‘My heartiest felicitations to the Central Committee members for taking this timely decision! Kitab Trinjan played its historical pioneering role in the publication and distribution of punjabi books at a time when this service was most needed. In my view, along with other Central Committee friends, a lot of credit for maintaining and managing Kitab Trinjan for these twelve long years rightly goes to Zubair Jan. Of course, none of this would have happened without Najam Sahab‘s benevolent presence.’

In accordance with the ‘enlightened expatriate’s politically correct guide’, a non-critical acceptance and appreciation of this decision has duly been tendered by Ijaz, else, why would he call it a ‘timely decision’? Is it really the requirement of this time to close one of the three (progressive) Punjabi book centers in Lahore?
Na!
I think it’s time to relocate this one, and open the fourth.
Tell you why.
When Kitab Trinjan was selling an average of 1 lakh books per year, Suchet Kitab Ghar and Sanjh Publications were also registering sales, I am willing to bet on it! So, if in the last 12 years, all three have shown an increase in sales, i don’t see why Kitab Trinjan needs to shut. Also, if the establishment of a sales/distribution center by Suchet Kitab Ghar (and Sanjh) did not have a negative impact on Kitab Trinjan, why now, Kitab Trinjan needs to be eliminated in the interest of one or both?

Maqsood Saqib of Pancham/Suchet and Amjad Salim of Sanjh Publications have, for different reasons, earned my un-wavering respect and love as people and professionals; and, i fully support the work of both. The same, may be more so, is true for Zubair Ahmad of Kitab Trinjan.

In other words, Bawa Jees te Bawi Jees, please do not be presenting Lahore in such narrow terms. The City and its people need and deserve all three of these wonderful spaces to develop Punjabi literature; and still, a few more. Not less!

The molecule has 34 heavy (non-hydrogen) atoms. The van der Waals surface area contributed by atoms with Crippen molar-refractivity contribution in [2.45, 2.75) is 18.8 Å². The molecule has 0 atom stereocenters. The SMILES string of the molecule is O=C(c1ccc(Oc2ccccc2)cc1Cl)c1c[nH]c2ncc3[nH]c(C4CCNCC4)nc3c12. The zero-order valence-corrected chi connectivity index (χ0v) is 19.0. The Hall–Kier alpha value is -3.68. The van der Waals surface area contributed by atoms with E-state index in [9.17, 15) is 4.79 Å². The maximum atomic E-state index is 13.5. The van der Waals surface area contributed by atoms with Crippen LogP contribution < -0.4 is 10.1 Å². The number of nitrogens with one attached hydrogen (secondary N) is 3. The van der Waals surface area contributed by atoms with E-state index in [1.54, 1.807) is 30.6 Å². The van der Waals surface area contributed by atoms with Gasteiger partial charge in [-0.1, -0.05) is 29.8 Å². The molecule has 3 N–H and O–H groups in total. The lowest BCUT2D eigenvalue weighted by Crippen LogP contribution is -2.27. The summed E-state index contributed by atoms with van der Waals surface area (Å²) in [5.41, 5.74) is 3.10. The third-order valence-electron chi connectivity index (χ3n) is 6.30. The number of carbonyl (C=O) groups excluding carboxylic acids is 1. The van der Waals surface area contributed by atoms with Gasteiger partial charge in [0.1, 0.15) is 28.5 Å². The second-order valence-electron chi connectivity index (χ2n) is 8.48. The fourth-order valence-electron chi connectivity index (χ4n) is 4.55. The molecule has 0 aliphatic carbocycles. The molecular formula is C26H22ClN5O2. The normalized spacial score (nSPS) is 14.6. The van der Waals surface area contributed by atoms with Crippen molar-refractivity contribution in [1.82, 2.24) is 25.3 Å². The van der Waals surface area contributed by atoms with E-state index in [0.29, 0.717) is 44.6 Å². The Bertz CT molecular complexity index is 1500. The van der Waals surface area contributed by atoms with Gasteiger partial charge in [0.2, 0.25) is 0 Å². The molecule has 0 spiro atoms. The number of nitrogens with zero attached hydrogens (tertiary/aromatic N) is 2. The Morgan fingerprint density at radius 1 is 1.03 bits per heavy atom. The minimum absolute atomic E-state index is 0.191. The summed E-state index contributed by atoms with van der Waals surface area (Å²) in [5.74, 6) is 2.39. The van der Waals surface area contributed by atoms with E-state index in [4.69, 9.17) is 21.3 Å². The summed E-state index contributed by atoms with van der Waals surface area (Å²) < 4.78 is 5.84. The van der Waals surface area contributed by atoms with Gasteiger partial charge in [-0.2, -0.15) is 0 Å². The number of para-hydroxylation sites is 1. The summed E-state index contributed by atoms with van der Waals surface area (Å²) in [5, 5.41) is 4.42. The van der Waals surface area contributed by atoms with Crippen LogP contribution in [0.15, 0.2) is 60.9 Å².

Fauzia Rafique
gandholi.wordpress.com
frafique@gmail.com

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4 comments on “Lahore’s First Punjabi Bookstore Deemed Shut

  1. Roop Dhillon says:

    During a literary meet I once attended, someone popped up this rather uneasy question in an equally unexpected manner: What is it that ails the Punjabi literature?

    All kinds of plausible and implausible answers were put forth, ranging from the lack of government support to the apathy of readers. If someone spoke passionately about the need to promote our literary culture through a network of libraries, others felt it necessary to promote, albeit aggressively, Punjabi language in states other than Punjab.

    Almost everyone agreed that the problem lay with the external, motivating factors. Not even a single speaker thought it worthwhile to look inwards and suggest how far our personal and cultural attitudes were responsible for whatever was found wanting.

    Though the literary discussion ended inconclusively, as most of these discussions often do, I came back wondering if it wasn’t necessary for us to do some introspection and see how and in what different ways we were responsible for whatever had presumably gone wrong.

    This is what prompted me to look through the haze of forgotten memories, and as I did so, a series of incidents came leaping back. Somehow I felt, that the answers lay hidden somewhere in these personal anecdotes. Once I had a chance encounter with a bright-looking young man from the department of Punjabi, who presented me with a strange request. He was looking for a portrait of Shakespeare and wanted my help in procuring one. I asked him, ‘Whatever do you want Shakespeare’s portrait for?’ He said, ‘Sir, I believe he was the greatest dramatist we have ever had. I admire him a great deal. I want to get his picture framed and put it up in my room.’ Now this had me completely flummoxed. After years of teaching Shakespeare, I felt I had finally come across a genuine Shakespeare lover. I said, ‘This is interesting. So you must have read most of his plays?’ Without so much as a blink, he shot back, ‘No Sir, I haven’t read any. But I have heard a great deal about him.’

    Despite my familiarity with this oft-orchestrated Indian habit of icon-making and idolization, I somehow felt rather uneasy about the excessiveness of this Punjabi response. I wondered if this is the way we Punjabis often form our impression(s) about authors, our own or those of the other languages and cultures? Merely on the basis of what we hear rather than what we read or discover?

    What disturbed me the most was that despite being a student of Punjabi literature he wasn’t interested much in idolizing one of his own, but someone as remote and distant as Shakespeare, someone he hadn’t read, only heard of.